Honey Badger Don't Care!

Monday, November 18, 2013

Great Grey Owl - The Phantom of the North

The northern boreal forests of North America, Europe, and Asia are home to an extraordinary owl - the Great Grey Owl (Strix nebulosa). It has a wingspan of 5 feet and can stand as tall as 2 feet in height. Its wingspan is the largest of any owl and its the largest owl in North America. The females are larger than the males. These owls do not make their own nests but rather occupy abandoned nests left behind by other birds of prey. They can lay a clutch of 5 eggs which hatch after a 29 day incubation period, and the chicks become independent around five months old. During the incubation period the male will bring food to the female and when food is scarce the female Great Grey Owl will often starve herself in order to feed her chicks. They become aggressive during nesting and will attack anything that comes near their nest. They have an average lifespan of 7 years in the wild, however in captivity they have been reported to live up to 40 years.

Great Grey Owl's Nest

Strix nebulosa
Strix nebulosa
Their diet mainly consists of small rodents such as voles, pocket gophers, and mice but they also hunt other small mammals such as squirrels, young rabbits, weasels and even small birds, ducks, and grouse. They usually spot their prey from atop a perch. The owl's keen hearing enables it to pinpoint its prey even when its prey is beneath the snow. The owl will capture its prey by swooping down and pouncing into the snow with its feet, grabbing its prey and swallowing it whole. They usually hunt at dawn and dusk, however they are most active at night.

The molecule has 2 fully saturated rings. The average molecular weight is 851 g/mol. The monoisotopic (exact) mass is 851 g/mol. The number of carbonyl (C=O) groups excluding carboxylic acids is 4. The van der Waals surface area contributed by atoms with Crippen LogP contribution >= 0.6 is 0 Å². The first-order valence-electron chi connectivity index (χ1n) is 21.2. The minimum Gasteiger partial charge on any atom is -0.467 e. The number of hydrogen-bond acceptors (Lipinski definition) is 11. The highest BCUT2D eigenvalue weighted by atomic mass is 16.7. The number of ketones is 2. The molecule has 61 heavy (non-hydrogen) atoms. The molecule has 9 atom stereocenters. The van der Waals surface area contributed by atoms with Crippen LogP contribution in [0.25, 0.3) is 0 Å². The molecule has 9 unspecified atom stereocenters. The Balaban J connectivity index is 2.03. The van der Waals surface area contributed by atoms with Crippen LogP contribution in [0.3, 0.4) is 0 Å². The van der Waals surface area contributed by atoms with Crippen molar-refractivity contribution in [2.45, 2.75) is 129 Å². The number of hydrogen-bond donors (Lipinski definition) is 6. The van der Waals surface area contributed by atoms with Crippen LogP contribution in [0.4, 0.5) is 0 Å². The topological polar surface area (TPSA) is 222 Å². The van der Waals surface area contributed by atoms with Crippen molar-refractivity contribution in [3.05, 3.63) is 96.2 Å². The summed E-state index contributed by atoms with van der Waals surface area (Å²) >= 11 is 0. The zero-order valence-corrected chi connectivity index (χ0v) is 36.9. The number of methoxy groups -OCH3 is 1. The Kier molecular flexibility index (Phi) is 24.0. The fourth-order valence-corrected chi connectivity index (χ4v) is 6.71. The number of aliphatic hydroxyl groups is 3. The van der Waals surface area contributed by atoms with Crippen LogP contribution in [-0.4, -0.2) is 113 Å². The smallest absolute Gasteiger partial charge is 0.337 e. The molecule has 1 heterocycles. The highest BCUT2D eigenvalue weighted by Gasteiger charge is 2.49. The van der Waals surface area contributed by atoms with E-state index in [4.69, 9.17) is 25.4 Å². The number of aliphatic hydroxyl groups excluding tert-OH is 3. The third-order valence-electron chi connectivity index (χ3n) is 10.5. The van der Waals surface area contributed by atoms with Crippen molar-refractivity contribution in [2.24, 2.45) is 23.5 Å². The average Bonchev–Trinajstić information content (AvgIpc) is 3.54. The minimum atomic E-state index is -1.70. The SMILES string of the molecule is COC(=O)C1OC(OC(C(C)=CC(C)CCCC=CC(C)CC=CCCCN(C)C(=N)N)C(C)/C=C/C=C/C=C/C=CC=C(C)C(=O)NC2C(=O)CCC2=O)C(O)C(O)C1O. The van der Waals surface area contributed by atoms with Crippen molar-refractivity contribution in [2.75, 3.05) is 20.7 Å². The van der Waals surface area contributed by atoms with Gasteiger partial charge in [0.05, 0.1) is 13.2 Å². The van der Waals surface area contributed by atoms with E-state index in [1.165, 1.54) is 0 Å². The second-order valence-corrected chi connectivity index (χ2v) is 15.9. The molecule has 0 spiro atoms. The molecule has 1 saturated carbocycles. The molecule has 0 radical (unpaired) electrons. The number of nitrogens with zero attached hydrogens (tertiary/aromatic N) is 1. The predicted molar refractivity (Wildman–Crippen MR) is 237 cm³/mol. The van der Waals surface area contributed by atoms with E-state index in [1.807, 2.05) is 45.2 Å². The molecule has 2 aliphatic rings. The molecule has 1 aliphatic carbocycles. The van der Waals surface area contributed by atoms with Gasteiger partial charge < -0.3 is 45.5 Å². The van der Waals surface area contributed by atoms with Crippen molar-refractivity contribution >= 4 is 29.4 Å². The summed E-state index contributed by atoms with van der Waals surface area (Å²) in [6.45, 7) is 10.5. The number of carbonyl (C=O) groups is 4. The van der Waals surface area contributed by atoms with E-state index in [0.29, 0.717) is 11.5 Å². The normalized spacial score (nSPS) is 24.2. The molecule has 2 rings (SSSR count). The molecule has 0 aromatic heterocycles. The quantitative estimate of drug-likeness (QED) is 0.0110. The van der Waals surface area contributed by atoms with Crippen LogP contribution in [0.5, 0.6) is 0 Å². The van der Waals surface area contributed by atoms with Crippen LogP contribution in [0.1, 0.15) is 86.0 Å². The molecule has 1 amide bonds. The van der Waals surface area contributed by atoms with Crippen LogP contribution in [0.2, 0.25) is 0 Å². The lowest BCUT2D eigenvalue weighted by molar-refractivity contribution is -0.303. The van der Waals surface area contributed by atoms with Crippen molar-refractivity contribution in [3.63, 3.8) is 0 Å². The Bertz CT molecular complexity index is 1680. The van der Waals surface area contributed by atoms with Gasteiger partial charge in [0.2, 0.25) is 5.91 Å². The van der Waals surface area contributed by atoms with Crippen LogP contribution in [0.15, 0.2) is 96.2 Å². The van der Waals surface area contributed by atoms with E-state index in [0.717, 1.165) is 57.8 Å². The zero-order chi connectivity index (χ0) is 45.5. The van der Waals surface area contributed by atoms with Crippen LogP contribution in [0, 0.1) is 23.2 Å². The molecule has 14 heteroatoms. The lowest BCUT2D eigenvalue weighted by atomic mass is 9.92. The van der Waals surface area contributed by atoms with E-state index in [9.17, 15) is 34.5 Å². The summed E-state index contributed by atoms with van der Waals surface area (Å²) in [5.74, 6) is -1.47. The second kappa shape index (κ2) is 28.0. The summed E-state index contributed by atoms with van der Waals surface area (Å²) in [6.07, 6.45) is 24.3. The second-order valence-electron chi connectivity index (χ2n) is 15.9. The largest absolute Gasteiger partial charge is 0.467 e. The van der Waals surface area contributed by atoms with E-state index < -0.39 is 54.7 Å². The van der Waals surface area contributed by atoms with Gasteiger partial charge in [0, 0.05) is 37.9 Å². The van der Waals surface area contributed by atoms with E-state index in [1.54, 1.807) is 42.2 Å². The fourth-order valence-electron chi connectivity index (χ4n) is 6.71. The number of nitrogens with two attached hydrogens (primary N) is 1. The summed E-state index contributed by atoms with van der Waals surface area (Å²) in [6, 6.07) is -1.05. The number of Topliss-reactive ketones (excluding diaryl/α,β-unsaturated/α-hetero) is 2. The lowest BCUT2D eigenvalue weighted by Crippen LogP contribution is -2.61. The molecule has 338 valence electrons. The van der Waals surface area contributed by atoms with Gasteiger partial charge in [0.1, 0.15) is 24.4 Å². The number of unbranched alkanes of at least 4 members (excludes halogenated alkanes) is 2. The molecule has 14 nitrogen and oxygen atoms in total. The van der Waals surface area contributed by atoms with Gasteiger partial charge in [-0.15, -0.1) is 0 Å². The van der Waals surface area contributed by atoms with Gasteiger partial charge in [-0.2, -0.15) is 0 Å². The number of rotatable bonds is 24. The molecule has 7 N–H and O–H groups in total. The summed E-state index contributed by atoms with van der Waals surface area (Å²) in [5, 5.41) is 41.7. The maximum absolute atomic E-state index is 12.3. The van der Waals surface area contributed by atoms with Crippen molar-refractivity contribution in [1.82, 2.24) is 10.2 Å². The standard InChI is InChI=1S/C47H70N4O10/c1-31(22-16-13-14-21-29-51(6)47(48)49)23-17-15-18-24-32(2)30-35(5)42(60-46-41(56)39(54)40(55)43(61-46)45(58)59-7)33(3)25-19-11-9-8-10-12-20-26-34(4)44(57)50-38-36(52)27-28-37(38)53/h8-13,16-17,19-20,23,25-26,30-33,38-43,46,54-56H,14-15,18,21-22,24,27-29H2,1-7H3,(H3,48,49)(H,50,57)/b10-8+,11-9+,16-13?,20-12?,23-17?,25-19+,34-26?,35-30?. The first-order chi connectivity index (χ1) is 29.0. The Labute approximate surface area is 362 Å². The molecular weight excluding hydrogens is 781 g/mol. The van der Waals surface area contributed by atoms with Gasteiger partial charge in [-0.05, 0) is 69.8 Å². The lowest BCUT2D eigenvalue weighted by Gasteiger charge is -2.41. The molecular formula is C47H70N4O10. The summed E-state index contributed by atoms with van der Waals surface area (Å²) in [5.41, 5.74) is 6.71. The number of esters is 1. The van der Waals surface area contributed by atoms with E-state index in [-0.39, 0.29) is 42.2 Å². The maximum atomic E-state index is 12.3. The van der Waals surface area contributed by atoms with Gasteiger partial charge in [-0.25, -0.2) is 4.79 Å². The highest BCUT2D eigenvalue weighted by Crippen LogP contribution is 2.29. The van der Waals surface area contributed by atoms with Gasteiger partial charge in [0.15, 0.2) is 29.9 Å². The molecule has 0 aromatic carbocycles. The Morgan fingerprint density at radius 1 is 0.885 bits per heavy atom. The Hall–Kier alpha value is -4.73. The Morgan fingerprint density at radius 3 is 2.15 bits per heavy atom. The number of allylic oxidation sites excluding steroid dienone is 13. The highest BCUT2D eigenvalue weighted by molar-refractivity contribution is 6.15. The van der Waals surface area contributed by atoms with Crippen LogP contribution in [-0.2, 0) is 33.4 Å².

Though not endangered in most places, Great Grey Owls are prone to habitat loss due to deforestation. In 1980, the species was placed on California's endangered species list after a decline in population.

Great Grey Owl in Yosemite National Park

 Did you know? Great Grey Owls only migrate when food is scarce.